Graduate studies at Western
Utilitas 9 (02):241-248 (1997)
|Abstract||Objective consequentialism is often criticized because it is impossible to know which of our actions will have the best consequences. Why exactly does this undermine objective consequentialism? I offer a new link between the claim that our knowledge of the future is limited and the rejection of objective consequentialism: that ‘ought’ implies ‘can’ and we cannot produce the best consequences available to us. I support this apparently paradoxical contention by way of an analogy. I cannot beat Karpov at chess in spite of the fact that I can make each of many series of moves, at least one of which would beat him. I then respond to a series of objections. In the process I develop an account of the ‘can’ of ability. I conclude with some remarks about the bearing this attack has on subjective consequentialism.|
|Categories||categorize this paper)|
|Through your library||Configure|
Similar books and articles
Douglas W. Portmore (forthcoming). Consequentialism. In Christian Miller (ed.), The Continuum Companion to Ethical Theory. Continuum.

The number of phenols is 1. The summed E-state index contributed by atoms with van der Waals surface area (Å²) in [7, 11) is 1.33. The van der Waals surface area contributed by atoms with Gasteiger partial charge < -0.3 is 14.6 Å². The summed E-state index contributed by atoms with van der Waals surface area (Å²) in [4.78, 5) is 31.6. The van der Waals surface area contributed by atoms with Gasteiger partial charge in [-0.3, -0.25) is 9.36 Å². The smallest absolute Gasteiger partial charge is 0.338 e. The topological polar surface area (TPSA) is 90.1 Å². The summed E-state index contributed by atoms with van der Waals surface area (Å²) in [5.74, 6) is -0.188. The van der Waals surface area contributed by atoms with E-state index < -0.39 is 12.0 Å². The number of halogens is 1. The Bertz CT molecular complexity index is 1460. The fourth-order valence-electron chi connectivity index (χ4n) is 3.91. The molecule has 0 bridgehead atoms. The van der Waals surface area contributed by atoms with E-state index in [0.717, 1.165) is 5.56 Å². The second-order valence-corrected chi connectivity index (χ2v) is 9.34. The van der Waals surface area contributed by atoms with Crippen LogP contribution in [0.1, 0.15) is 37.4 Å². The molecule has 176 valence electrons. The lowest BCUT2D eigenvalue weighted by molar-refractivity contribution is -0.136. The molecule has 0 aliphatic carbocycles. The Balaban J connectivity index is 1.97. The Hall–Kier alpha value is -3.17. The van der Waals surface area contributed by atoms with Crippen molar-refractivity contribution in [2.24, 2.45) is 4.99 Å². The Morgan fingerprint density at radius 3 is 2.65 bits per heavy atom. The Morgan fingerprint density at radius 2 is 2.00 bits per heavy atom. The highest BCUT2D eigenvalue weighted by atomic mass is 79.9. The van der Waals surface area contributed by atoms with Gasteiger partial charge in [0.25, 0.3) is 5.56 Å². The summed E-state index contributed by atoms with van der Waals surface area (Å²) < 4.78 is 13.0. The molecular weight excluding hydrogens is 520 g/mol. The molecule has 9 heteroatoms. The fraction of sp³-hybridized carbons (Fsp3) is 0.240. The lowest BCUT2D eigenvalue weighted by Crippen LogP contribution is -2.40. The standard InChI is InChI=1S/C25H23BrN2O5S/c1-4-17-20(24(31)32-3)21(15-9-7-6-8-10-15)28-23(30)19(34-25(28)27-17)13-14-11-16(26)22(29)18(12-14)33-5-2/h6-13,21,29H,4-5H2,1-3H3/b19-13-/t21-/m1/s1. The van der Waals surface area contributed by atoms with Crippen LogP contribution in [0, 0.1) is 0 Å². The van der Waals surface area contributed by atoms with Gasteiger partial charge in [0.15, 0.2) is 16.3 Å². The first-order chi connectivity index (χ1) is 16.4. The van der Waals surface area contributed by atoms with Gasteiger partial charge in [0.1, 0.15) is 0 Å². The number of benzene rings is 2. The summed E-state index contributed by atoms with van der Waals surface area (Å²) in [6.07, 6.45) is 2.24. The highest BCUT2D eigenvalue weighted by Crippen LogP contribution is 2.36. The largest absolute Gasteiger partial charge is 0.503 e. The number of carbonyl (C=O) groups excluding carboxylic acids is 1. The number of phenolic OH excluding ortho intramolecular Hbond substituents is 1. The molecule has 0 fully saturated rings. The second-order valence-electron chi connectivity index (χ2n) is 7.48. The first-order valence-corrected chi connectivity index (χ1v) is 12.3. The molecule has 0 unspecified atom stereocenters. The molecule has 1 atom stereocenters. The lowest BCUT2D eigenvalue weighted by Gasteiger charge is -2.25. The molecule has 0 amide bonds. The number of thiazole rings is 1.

Erik Carlson (1999). The Oughts and Cans of Objective Consequentialism. Utilitas 11 (01):91-96.
Onora O'neill (2004). Consequences for Non-Consequentialists. Utilitas 16 (1):1-11.
JEAN-PAUL VESSEL (2008). The Probabilistic Nature of Objective Consequentialism. Theoria 73 (1):46 - 67.
Vuko Andrić (2013). Objective Consequentialism and the Licensing Dilemma. Philosophical Studies 162 (3):547-566.
Frances Howard-Snyder (1999). Response to Carlson and Qizilbash. Utilitas 11 (01):106-111.
Scott Forschler (2009). Truth and Acceptance Conditions for Moral Statements Can Be Identical: Further Support for Subjective Consequentialism. Utilitas 21 (3):337-346.
Mozaffar Qizilbash (1999). The Rejection of Objective Consequentialism: A Comment. Utilitas 11 (01):97-105.
Added to index2009-06-20
Total downloads112 ( #6,269 of 739,461 )
Recent downloads (6 months)2 ( #37,338 of 739,461 )
How can I increase my downloads?